Work in animal behavior, and in particular cognitive ethology, has shown that most of the differences in kind once thought to distinguish humans from other animals are actually differences in degree. The one behavior where a huge gap still seems to exist is language.
Language is best defined as a communication system that employs arbitrary signals to refer to things distant in time or space. It is not simply a way of advertising a creature’s species and sex—the role of the vast majority of animal communication. Thus, the flashing of fireflies, olfactory signaling of moths, croaking of frogs, and mate attraction calls of birds are specific here-and-now signals; they are no more a matter of language than are body shapes or the movements involved in locomotion.
One scenario for the evolution of language is that it developed from preexisting systems of animal communication. This hypothesis suggests that the previous communication systems would have needed multiple signals to give evolution a start. In social animals, including animals that are social only during reproduction and the rearing of young, there are generally many innate calls or other signals that permit the necessary coordination of effort. Monogamous birds, for instance, have approximately two dozen unique calls used during pairing, incubation, and feeding of nestlings. Social primates have roughly the same number.
True language is found in two highly social species: honeybees and humans. In bees, the foragers communicate to potential recruits the direction, distance, and quality of a food source; the language is also used for pollen, water, and nesting sites. In two species, the dances occur on vertical surfaces in the darkness of the hive, out of sight of the food (up to several thousand meters away) and minutes or even hours after visiting the site.
The arbitrary conventions involve taking vertical in the hive to correspond to the direction of the sun and considering each “waggle” and sound burst in the dance to correspond to a specific distance flown. “Up” could just as easily have been referenced to the direction the hive faces or to the north; at least these directions do not change with time and would not have required the elaborate time compensation system by which the dance angle is changed to reflect the unseen motion of the sun outside. The arbitrariness of the distance convention is particularly clear; different subspecies of honeybees have different waggle-to-meters dialects.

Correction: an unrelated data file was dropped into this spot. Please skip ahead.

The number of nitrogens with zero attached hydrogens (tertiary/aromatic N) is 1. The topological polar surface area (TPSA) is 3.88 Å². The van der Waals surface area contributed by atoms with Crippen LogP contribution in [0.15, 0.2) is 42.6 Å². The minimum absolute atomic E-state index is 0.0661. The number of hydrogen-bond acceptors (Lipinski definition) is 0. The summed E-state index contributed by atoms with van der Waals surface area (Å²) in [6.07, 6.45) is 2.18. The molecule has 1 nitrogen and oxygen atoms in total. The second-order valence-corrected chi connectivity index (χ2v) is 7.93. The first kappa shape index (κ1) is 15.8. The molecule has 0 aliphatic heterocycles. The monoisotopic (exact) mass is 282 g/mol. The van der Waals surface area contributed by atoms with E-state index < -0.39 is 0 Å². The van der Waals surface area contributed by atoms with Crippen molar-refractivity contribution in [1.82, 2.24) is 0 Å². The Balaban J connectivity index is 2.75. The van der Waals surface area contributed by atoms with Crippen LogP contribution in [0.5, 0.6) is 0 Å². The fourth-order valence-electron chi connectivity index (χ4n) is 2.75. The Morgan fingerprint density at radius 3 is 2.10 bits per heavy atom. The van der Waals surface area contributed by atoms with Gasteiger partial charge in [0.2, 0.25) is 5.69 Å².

Impressive as it is, the honeybee language is both wholly innate and closed; that is, no new arbitrary conventions (words or grammar) can be added to the system. At the same time, we now know that human language depends on enormous amounts of inborn help; consonants are innately recognized, vowel categories are innately sorted (although culturally defined), specific brain areas (generally on a particular side) are present from birth, a default word-order grammar is in place, a “deep structure” for encoding and decoding is built in, and strong drives exist to categorize, learn grammatical rules, and acquire a vocabulary.
Perhaps the wealth of innate circuitry should not have been a surprise. Language is, after all, a species-specific human behavior that develops in all normal children at a characteristic age independent of active teaching or error correction. On the other hand, the intellectually trivial skill of multiplication is never learned spontaneously and always requires error correction.
Comparing humans with primates, the obvious candidate for the initial components of language is the set of innate calls, which could correspond to consonants. In certain species such as vervet monkeys, some of these calls have highly specific meanings such as a predatory bird, snake, or leopard in ambush. Like most human language, these calls are “inflected”; that is, alteration of the beginning, duration, or ending add meaning to the signal. The right-angle bend from spine to head engendered by walking erect created the two separate chambers necessary to produce vowels and, thus, created a huge number of syllables when combined with approximately three dozen consonants. But how this potential was turned into the elaborate mix of innate and acquired features that is human language remains a mystery.
- Gould, J. L. (1982). Ethology: The mechanisms and evolution of behavior. New York: Norton.
- Gould, J. L., & Gould, C. G. (1995). The honey bee (2nd ed.). New York: Freeman.
- Pinker, S. (1994). The language instinct. New York: William Morrow.